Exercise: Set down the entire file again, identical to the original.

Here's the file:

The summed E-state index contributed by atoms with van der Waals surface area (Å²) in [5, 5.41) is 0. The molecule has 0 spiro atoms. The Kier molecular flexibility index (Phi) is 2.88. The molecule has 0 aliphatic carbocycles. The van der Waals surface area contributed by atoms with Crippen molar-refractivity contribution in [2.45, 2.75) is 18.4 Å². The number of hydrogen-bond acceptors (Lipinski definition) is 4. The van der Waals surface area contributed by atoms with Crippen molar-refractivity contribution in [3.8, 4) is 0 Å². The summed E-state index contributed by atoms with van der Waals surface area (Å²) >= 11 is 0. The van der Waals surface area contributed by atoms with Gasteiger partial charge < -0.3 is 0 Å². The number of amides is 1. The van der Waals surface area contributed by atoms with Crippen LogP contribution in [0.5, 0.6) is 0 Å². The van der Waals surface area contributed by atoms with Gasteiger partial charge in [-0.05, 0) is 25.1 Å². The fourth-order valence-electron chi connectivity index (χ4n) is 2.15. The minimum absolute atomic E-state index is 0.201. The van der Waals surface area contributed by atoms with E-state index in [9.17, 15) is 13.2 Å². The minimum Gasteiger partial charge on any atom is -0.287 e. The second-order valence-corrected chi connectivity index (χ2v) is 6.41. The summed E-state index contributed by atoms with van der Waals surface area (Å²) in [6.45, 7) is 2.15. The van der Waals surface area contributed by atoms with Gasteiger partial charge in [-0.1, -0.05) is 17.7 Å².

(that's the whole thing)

The summed E-state index contributed by atoms with van der Waals surface area (Å²) in [5, 5.41) is 0. The molecule has 0 spiro atoms. The Kier molecular flexibility index (Phi) is 2.88. The molecule has 0 aliphatic carbocycles. The van der Waals surface area contributed by atoms with Crippen molar-refractivity contribution in [2.45, 2.75) is 18.4 Å². The number of hydrogen-bond acceptors (Lipinski definition) is 4. The van der Waals surface area contributed by atoms with Crippen molar-refractivity contribution in [3.8, 4) is 0 Å². The summed E-state index contributed by atoms with van der Waals surface area (Å²) >= 11 is 0. The van der Waals surface area contributed by atoms with Gasteiger partial charge < -0.3 is 0 Å². The number of amides is 1. The van der Waals surface area contributed by atoms with Crippen LogP contribution in [0.5, 0.6) is 0 Å². The van der Waals surface area contributed by atoms with Gasteiger partial charge in [-0.05, 0) is 25.1 Å². The fourth-order valence-electron chi connectivity index (χ4n) is 2.15. The minimum absolute atomic E-state index is 0.201. The van der Waals surface area contributed by atoms with E-state index in [9.17, 15) is 13.2 Å². The minimum Gasteiger partial charge on any atom is -0.287 e. The second-order valence-corrected chi connectivity index (χ2v) is 6.41. The summed E-state index contributed by atoms with van der Waals surface area (Å²) in [6.45, 7) is 2.15. The van der Waals surface area contributed by atoms with Gasteiger partial charge in [-0.1, -0.05) is 17.7 Å².